Its scale is a bit more zoomed in than Civ and often requires you to micromanage units rather than issue general commands.

While not as popular Civ, the Age of Wonders series has always been an excellent 4X alternative that shifts its focus from Earth’s historical events to a high fantasy setting.

There’s no shortage of tactics to explore, and you’re free to approach things as aggressively or passively as you wish.

Additionally, enemies possess distinct strengths and weaknesses that must be dealt with accordingly.

With that said, Planetfall separates itself from the Sid Meier series by incorporating combat systems modeled after XCOM’s ground battles.

Based on a physical tabletop game, Scythe is a turn-based strategy game that transports you to an alternate version of 1920s Europa left in shambles by WWI.

You’re tasked with leading one of five factions on a quest to conquer territories and gain control over ‘The Factory.’

This coveted city-state is responsible for producing some of the best-advanced weaponry known to man, namely giant mechs that have begun shaping society’s future.

However, you’re not the only group vying for power as the remaining factions all have a stake in carving out their own empire.

Another physical board game adapted to digital formats, Gloomhaven is probably the most different compared to Civ but worth considering if you enjoy RPG mechanics.

The game takes place in a fantasy-themed world overrun with bandits, demons, zombies, and more, which have caused people to retreat to the safety of their homes.

Enter in you, the Guildmaster, the one who will reconnect the world and make a ton of money in the process by reopening trade routes and exterminating monsters.

There is a wide selection of recruitable mercenaries with unique abilities, upgrades, and perks to unlock by purchasing new gear for your party.

While Humankind may still be finding its footing in the 4X landscape, we’re confident in Amplitude Studios’ ability to get the game where it needs to be.

Billed as a worthy Civilization alternative, it sees players rewriting history across 60 distinct periods starting with the Bronze Age through to the modern era.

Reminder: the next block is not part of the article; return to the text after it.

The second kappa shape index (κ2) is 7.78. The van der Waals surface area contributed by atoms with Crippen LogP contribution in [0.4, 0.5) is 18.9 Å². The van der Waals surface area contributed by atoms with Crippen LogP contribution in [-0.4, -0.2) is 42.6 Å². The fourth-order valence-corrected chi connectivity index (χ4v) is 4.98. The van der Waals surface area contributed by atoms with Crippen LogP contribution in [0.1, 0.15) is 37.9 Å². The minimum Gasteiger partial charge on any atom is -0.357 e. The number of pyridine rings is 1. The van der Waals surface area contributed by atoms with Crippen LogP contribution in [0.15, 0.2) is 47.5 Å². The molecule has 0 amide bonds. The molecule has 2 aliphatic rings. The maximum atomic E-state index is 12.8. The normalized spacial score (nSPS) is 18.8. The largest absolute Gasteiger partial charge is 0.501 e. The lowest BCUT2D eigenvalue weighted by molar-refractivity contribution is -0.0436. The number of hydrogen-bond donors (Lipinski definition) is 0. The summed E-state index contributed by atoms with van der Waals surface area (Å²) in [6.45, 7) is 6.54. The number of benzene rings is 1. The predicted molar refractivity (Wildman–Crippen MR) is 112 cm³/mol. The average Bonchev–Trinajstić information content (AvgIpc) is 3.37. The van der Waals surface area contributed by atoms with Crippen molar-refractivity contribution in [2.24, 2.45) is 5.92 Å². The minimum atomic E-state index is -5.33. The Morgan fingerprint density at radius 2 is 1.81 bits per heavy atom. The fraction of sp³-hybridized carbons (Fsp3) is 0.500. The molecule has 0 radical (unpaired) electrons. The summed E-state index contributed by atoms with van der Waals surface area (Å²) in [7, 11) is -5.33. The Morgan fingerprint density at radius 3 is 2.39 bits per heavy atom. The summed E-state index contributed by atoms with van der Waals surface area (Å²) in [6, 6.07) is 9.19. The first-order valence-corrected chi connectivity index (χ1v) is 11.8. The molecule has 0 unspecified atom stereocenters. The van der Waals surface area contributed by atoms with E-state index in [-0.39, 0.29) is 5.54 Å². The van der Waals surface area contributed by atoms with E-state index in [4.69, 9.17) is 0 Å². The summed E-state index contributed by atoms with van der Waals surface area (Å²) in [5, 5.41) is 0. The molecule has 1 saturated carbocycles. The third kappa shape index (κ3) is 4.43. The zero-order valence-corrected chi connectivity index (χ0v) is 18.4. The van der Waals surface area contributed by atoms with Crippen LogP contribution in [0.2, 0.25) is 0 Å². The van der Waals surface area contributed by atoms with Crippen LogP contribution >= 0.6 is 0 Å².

This boils down to time spent influencing societies, making tough moral decisions, reacting to historical events in real-time, and spearheading scientific breakthroughs.

Even if many of its components feel like a remix of the Sid Meier games, Humankind does have an edge in the graphical department coupled with modding support.

Although the original Age of Empires revolved around human history throughout the Stone and Iron Ages, later installments have shifted their focus on the Middle Ages.

Age of Empires IV is a largely successful attempt at recapturing the original trilogy’s magic while offering new experiences tailored for both veterans and newcomers.

In it, players are tasked with managing their civilization’s workers and military units, eventually turning their small population into a mighty nation.

The game features a lengthy 30-hour campaign that sees you advancing through the ages as you collect resources, wage war with enemies, and unlock new technologies.

You Might Like These Too

arboria
Best Dungeon Crawlers 2022
Justin Fernandez

As a fan of both indie and triple-A games, Justin finds joy in discovering and sharing hidden gems with other passionate gamers. In addition to reporting on the latest and greatest titles, he manages GamingScan’s social media channels.

More About Justin Fernandez